“Knock Down the House” and the Quiet Insurgency of Tears

Megan Garber in The Atlantic:

A scene near the end of the new documentary Knock Down the House finds Alexandria Ocasio-Cortez, five days after her surprise win in the 2018 primary, visiting the landmark that would soon become her office. Perched on a ledge in front of the U.S. Capitol, the building sprawling and gleaming in the midsummer sun, the Democratic nominee for New York’s 14th Congressional District talks about an earlier visit to Washington, D.C. “When I was a little girl, my dad wanted to go on a road trip with his buddies,” she says. “I wanted to go so badly. And I begged and I begged and I begged, and he relented. And so it was like four grown men and a 5-year-old girl went on this road trip from New York. And we stopped—we stopped here.”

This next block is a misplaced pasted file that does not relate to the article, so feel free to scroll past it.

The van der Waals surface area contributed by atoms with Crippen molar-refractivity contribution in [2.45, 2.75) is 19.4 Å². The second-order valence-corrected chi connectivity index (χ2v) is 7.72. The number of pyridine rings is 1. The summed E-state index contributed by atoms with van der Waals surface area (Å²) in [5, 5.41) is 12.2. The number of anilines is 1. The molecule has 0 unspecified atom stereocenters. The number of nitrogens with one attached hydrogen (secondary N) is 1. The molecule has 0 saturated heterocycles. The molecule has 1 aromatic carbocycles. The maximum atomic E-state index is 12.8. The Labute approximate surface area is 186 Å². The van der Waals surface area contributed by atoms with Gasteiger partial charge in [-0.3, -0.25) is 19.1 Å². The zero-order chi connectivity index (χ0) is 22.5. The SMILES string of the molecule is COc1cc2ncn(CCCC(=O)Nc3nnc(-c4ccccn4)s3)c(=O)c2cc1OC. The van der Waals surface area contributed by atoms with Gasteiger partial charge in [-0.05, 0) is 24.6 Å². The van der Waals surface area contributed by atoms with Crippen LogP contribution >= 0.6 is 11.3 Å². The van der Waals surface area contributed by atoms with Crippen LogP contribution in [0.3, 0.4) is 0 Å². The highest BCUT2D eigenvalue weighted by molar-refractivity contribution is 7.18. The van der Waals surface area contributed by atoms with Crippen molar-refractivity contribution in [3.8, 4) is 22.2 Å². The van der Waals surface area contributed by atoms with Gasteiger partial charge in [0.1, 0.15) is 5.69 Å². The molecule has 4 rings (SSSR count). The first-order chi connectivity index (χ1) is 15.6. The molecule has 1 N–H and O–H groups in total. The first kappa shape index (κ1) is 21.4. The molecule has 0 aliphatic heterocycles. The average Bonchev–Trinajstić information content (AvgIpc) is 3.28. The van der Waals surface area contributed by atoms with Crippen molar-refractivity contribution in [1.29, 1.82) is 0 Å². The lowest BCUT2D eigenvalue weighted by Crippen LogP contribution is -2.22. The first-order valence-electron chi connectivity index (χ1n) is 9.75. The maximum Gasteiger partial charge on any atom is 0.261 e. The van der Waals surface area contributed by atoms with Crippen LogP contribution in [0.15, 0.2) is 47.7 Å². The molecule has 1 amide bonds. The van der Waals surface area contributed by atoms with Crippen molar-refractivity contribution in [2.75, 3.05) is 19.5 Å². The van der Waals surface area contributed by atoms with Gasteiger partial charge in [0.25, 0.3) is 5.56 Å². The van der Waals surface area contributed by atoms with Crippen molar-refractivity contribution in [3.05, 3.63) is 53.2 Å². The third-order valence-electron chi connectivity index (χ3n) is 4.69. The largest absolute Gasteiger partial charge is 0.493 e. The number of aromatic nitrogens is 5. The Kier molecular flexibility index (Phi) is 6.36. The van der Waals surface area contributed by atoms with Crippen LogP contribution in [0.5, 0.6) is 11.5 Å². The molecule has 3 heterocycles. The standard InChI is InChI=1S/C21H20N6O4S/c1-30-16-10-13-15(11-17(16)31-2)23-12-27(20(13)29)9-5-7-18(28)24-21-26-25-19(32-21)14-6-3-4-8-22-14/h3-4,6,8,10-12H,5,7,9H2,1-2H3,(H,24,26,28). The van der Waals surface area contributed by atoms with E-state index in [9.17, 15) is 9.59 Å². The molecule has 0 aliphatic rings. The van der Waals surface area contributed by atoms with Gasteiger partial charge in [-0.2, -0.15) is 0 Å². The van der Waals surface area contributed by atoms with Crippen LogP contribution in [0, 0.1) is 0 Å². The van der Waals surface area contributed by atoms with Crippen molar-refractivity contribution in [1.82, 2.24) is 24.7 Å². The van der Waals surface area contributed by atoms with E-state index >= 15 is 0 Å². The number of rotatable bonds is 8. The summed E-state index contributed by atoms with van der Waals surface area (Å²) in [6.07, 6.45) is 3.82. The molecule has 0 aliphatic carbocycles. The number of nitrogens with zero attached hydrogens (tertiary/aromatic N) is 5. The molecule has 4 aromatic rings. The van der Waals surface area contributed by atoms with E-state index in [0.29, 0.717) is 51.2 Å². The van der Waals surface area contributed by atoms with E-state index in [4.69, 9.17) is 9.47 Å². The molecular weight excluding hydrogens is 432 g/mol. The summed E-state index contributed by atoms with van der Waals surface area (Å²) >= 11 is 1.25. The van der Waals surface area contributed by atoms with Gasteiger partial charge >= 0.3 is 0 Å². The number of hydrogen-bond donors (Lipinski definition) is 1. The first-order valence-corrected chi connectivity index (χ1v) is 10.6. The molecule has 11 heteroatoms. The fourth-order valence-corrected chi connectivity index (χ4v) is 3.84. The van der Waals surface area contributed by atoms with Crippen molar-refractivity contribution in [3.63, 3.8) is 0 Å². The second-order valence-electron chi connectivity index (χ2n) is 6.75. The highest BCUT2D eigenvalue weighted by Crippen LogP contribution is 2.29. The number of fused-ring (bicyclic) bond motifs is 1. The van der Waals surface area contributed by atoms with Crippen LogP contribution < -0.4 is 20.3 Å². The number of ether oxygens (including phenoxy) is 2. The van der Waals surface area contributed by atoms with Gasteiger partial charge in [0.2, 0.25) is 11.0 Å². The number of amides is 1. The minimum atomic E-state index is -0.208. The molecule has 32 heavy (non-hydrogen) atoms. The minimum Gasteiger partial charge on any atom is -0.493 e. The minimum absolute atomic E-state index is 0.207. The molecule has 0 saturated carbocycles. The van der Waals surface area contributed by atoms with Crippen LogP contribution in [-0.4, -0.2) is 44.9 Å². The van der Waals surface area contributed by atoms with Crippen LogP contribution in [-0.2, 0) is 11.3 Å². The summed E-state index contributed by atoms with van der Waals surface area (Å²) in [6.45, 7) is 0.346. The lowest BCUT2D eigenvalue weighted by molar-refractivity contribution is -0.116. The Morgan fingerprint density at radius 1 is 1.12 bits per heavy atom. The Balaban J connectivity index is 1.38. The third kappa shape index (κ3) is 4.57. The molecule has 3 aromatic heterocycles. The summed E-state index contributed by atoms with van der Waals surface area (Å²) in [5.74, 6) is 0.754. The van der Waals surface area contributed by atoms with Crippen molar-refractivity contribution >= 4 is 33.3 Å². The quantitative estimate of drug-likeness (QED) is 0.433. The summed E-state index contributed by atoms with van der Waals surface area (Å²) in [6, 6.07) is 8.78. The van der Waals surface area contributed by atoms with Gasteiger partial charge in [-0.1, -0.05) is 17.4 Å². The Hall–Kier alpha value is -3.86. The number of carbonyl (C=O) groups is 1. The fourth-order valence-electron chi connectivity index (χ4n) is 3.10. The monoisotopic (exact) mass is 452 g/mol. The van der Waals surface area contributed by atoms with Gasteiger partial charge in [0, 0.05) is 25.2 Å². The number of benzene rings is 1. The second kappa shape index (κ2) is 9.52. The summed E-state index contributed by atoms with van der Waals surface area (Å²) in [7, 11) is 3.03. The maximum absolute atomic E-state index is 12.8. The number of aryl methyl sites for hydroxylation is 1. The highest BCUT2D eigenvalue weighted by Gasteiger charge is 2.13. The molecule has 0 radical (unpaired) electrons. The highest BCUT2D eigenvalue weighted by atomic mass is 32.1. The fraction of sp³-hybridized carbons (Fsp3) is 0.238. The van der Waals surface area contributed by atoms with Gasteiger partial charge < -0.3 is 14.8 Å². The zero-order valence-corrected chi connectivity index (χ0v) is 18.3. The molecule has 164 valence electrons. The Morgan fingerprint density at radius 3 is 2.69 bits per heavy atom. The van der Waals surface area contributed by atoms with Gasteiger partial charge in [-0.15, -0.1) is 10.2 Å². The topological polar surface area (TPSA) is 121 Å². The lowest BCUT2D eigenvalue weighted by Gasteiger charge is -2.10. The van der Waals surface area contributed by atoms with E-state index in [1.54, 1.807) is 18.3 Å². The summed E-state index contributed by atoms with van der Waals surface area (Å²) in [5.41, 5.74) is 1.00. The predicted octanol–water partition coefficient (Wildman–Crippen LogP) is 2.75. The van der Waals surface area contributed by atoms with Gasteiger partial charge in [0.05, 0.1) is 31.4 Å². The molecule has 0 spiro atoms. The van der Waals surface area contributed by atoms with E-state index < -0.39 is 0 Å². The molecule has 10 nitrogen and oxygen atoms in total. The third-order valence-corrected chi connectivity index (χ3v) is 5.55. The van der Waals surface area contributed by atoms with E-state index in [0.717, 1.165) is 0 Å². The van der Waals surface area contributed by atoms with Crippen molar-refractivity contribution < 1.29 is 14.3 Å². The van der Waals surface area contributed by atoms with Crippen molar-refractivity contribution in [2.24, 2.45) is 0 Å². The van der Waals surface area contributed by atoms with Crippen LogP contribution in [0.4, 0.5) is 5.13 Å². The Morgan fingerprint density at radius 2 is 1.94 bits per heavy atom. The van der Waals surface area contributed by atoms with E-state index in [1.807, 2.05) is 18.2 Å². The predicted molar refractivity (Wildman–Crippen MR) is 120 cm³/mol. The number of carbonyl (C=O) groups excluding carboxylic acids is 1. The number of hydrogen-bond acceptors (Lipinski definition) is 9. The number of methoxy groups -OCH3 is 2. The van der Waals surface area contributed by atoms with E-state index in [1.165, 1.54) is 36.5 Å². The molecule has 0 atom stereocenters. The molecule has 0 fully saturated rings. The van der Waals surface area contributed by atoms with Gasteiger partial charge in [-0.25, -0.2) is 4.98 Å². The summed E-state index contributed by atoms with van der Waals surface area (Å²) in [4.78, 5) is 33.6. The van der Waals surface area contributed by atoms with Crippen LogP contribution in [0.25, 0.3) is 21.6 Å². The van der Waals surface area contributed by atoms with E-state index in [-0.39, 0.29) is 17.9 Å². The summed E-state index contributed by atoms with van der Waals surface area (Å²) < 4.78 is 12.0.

Her voice catches; a tear trickles down her cheek. She ran for Congress, Knock Down the House has made clear, in part because of her dad’s death. “And it was a really beautiful day,” she continues, “and he leaned down next to me, and he pointed at the Washington Monument, and he pointed at the reflecting pool, and he pointed at everything, and he said”—her voice catches again—“he said, ‘You know, this all belongs to us.’ He said, ‘This is our government. It belongs to us.’” She wipes another tear before it falls off her cheek. “‘So all of this stuff is yours.’”

More here.